It’s not surprising Matt Harvey has been an early topic in spring training, but for once the most compelling question about him isn’t: Will it ever happen for him?
We are six years removed from 2012 when Harvey made his major league debut with Cy Young expectations. We may never see that Harvey again, and but I believe his thoughts this year are more about his contract year than it carrying the Mets.
HARVEY: What to expect from him? (AP)
Ken Davidoff, the very talented baseball columnist for The Post, wrote about Harvey “just trying for a graceful exit,’’ and he couldn’t be closer to the truth.
Seriously, does anybody really believe Harvey will suddenly pitch injury free all year, win up to 17 games, and NOT leave the Mets next winter as a free agent?
I’ve always thought he’d bolt for the Yankees the first chance he got, but maybe they won’t want him. Even so, I’d be shocked if he pitched healthy and well and stayed with the Mets. It doesn’t even matter if he signs with the Yankees or not, he’s gone.
So far, the first impression of manager Mickey Callaway is a good one. I especially liked when he said: “He might never be the Dark Knight again, but the Mets don’t need that from him. … We need the best version of who Matt is today, and that person is going to be good enough.’’
Maybe it is, maybe it isn’t, but that has to be Harvey’s motivation. He must take measured steps and that begins in spring training.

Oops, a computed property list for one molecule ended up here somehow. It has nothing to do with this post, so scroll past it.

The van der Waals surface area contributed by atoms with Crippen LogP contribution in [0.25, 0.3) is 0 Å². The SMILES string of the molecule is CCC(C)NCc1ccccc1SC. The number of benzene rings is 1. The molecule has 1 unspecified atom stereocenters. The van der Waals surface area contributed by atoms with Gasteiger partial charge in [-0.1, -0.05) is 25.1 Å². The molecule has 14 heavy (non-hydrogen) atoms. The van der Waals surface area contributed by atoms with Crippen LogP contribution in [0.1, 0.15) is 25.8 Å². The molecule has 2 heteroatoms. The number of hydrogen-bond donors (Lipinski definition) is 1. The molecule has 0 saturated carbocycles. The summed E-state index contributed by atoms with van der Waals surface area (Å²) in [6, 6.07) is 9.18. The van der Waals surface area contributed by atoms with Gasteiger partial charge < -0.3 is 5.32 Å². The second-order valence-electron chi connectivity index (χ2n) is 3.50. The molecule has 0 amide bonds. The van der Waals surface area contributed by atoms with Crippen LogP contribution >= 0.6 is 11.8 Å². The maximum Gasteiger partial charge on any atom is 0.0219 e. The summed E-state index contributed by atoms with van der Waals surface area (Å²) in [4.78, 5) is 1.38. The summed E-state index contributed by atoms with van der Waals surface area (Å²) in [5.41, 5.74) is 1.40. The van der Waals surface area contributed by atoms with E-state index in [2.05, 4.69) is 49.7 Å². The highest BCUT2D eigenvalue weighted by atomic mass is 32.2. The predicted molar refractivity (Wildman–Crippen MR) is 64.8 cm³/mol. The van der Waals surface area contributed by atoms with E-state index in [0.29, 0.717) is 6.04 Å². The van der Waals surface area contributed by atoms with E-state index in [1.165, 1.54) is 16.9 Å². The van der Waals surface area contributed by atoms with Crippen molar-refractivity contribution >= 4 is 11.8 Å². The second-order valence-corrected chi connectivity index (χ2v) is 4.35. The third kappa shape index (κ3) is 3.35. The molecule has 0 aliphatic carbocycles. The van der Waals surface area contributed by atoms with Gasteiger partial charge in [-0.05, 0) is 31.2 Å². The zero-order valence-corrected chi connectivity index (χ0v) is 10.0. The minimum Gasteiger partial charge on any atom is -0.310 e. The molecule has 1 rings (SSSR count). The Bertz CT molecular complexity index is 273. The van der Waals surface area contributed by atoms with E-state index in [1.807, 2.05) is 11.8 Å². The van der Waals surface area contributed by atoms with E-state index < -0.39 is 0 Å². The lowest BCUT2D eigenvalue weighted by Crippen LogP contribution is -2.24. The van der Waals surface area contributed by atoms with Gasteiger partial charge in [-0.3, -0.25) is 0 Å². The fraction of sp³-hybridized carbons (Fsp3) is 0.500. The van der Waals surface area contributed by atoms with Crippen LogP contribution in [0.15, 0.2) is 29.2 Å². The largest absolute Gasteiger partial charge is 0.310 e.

Don’t rush him, just concentrate on the mechanics Callaway said he could fix. It could take time, something Harvey wasn’t given last season.
Last spring, in his comeback from thoracic outlet syndrome surgery, Harvey was clocked throwing in the mid-80s, then pitching coach Dan Warthen said not to expect from him to reach his full strength and his velocity to reach the 90s until the end of May at the earliest.
Of course, that didn’t happen because GM Sandy Alderson ignored him and had Harvey on the Opening Day roster. Since Harvey was forced to pitch earlier than he was physically able, and, broke down again.
In addition to his physical breakdowns, Harvey has been a diva and hasn’t always treated his teammates well, such as blowing off a game and being suspended.
Harvey played it smart when he said: “New year. People make mistakes. I’m looking forward to a new season.’’
However, he unwisely didn’t address free agency and will undoubtedly be asked about it numerous times despite him saying he wouldn’t respond to the question.
Instead, he should have said, “I have thought about it. I am open to returning to the Mets [even if he isn’t, a lie is better than a no comment]. This the only time I will address it this season.’’
He did say: “I’ve got a lot left in the tank. I’m ready to go.’’
Personally, I hope it doesn’t reach that stage. I hope it reaches the “graceful exit,’’ Davidoff wrote about, but I think I think the best thing for both sides is for Harvey to prove he’s healthy, pitches well and is traded at the deadline.
The Mets are hedging their bets on Harvey, which explains in part why they signed free-agent lefty Jason Vargas to a two-year, $16-million contract.
Vargas is 35, and the Mets gave him the extra year in preparation for Harvey leaving, whether in July or next January.